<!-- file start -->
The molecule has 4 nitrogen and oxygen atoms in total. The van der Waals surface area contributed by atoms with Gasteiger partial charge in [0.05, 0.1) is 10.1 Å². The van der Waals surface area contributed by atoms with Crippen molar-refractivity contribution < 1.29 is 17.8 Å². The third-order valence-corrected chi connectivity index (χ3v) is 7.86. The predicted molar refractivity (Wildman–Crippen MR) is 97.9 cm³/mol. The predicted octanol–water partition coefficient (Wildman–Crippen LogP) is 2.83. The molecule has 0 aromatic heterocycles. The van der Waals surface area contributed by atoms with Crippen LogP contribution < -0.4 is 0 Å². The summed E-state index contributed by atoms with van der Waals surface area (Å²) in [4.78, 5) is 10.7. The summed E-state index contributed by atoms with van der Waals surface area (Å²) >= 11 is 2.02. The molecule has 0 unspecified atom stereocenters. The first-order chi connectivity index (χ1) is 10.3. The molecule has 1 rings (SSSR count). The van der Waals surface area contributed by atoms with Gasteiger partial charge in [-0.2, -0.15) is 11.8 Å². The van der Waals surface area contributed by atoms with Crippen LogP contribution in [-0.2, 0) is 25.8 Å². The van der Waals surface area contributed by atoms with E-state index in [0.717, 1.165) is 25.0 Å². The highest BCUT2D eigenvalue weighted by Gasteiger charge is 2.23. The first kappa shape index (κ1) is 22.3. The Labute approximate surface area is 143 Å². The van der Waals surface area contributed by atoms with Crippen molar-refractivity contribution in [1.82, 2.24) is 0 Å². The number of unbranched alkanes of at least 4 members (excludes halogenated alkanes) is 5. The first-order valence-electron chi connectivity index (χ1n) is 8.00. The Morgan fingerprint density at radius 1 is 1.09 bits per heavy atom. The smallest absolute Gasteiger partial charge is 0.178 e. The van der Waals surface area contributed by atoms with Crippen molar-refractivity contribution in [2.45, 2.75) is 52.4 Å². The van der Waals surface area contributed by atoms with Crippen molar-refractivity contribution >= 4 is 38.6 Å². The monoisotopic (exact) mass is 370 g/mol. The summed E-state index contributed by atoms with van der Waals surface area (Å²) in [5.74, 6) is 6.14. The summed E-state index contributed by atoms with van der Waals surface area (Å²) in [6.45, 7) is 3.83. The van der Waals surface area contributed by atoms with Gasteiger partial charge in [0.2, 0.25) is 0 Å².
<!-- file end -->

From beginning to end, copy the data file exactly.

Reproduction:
The molecule has 4 nitrogen and oxygen atoms in total. The van der Waals surface area contributed by atoms with Gasteiger partial charge in [0.05, 0.1) is 10.1 Å². The van der Waals surface area contributed by atoms with Crippen molar-refractivity contribution < 1.29 is 17.8 Å². The third-order valence-corrected chi connectivity index (χ3v) is 7.86. The predicted molar refractivity (Wildman–Crippen MR) is 97.9 cm³/mol. The predicted octanol–water partition coefficient (Wildman–Crippen LogP) is 2.83. The molecule has 0 aromatic heterocycles. The van der Waals surface area contributed by atoms with Crippen LogP contribution < -0.4 is 0 Å². The summed E-state index contributed by atoms with van der Waals surface area (Å²) in [4.78, 5) is 10.7. The summed E-state index contributed by atoms with van der Waals surface area (Å²) >= 11 is 2.02. The molecule has 0 unspecified atom stereocenters. The first-order chi connectivity index (χ1) is 10.3. The molecule has 1 rings (SSSR count). The van der Waals surface area contributed by atoms with Gasteiger partial charge in [-0.2, -0.15) is 11.8 Å². The van der Waals surface area contributed by atoms with Crippen LogP contribution in [-0.2, 0) is 25.8 Å². The van der Waals surface area contributed by atoms with E-state index in [0.717, 1.165) is 25.0 Å². The highest BCUT2D eigenvalue weighted by Gasteiger charge is 2.23. The first kappa shape index (κ1) is 22.3. The Labute approximate surface area is 143 Å². The van der Waals surface area contributed by atoms with Crippen molar-refractivity contribution in [1.82, 2.24) is 0 Å². The number of unbranched alkanes of at least 4 members (excludes halogenated alkanes) is 5. The first-order valence-electron chi connectivity index (χ1n) is 8.00. The Morgan fingerprint density at radius 1 is 1.09 bits per heavy atom. The smallest absolute Gasteiger partial charge is 0.178 e. The van der Waals surface area contributed by atoms with Crippen molar-refractivity contribution in [2.45, 2.75) is 52.4 Å². The van der Waals surface area contributed by atoms with Crippen molar-refractivity contribution >= 4 is 38.6 Å². The monoisotopic (exact) mass is 370 g/mol. The summed E-state index contributed by atoms with van der Waals surface area (Å²) in [5.74, 6) is 6.14. The summed E-state index contributed by atoms with van der Waals surface area (Å²) in [6.45, 7) is 3.83. The van der Waals surface area contributed by atoms with Gasteiger partial charge in [0.2, 0.25) is 0 Å².